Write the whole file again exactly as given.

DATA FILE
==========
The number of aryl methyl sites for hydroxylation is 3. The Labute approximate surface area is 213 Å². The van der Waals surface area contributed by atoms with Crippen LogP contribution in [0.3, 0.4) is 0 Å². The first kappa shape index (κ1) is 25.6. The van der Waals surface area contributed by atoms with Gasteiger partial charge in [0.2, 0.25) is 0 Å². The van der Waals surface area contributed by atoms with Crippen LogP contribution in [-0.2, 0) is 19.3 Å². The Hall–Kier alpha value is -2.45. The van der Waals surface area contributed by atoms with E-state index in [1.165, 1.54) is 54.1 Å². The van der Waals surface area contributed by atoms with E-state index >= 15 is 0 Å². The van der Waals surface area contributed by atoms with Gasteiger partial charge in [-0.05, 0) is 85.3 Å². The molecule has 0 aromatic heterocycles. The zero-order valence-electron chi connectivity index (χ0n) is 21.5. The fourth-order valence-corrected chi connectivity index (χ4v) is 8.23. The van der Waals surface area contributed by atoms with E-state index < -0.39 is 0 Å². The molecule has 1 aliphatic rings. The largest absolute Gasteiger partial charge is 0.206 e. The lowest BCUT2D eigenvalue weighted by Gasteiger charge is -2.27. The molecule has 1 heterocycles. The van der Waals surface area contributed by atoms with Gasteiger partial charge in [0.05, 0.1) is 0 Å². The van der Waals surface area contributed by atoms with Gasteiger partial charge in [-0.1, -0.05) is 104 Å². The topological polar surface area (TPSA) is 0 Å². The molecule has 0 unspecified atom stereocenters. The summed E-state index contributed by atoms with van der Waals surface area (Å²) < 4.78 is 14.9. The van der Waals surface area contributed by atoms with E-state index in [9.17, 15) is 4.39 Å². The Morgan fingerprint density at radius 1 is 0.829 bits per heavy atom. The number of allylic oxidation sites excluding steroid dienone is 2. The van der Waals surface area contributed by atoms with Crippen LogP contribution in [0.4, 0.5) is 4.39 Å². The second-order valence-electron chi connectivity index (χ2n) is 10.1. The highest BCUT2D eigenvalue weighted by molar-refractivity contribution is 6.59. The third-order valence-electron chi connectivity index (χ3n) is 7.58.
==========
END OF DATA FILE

The number of aryl methyl sites for hydroxylation is 3. The Labute approximate surface area is 213 Å². The van der Waals surface area contributed by atoms with Crippen LogP contribution in [0.3, 0.4) is 0 Å². The first kappa shape index (κ1) is 25.6. The van der Waals surface area contributed by atoms with Gasteiger partial charge in [0.2, 0.25) is 0 Å². The van der Waals surface area contributed by atoms with Crippen LogP contribution in [-0.2, 0) is 19.3 Å². The Hall–Kier alpha value is -2.45. The van der Waals surface area contributed by atoms with E-state index in [1.165, 1.54) is 54.1 Å². The van der Waals surface area contributed by atoms with E-state index >= 15 is 0 Å². The van der Waals surface area contributed by atoms with Gasteiger partial charge in [-0.05, 0) is 85.3 Å². The molecule has 0 aromatic heterocycles. The zero-order valence-electron chi connectivity index (χ0n) is 21.5. The fourth-order valence-corrected chi connectivity index (χ4v) is 8.23. The van der Waals surface area contributed by atoms with E-state index < -0.39 is 0 Å². The molecule has 1 aliphatic rings. The largest absolute Gasteiger partial charge is 0.206 e. The lowest BCUT2D eigenvalue weighted by Gasteiger charge is -2.27. The molecule has 1 heterocycles. The van der Waals surface area contributed by atoms with Gasteiger partial charge in [0.05, 0.1) is 0 Å². The van der Waals surface area contributed by atoms with Gasteiger partial charge in [-0.1, -0.05) is 104 Å². The topological polar surface area (TPSA) is 0 Å². The molecule has 0 unspecified atom stereocenters. The summed E-state index contributed by atoms with van der Waals surface area (Å²) < 4.78 is 14.9. The van der Waals surface area contributed by atoms with E-state index in [9.17, 15) is 4.39 Å². The Morgan fingerprint density at radius 1 is 0.829 bits per heavy atom. The number of allylic oxidation sites excluding steroid dienone is 2. The van der Waals surface area contributed by atoms with Crippen LogP contribution in [0.4, 0.5) is 4.39 Å². The second-order valence-electron chi connectivity index (χ2n) is 10.1. The highest BCUT2D eigenvalue weighted by molar-refractivity contribution is 6.59. The third-order valence-electron chi connectivity index (χ3n) is 7.58.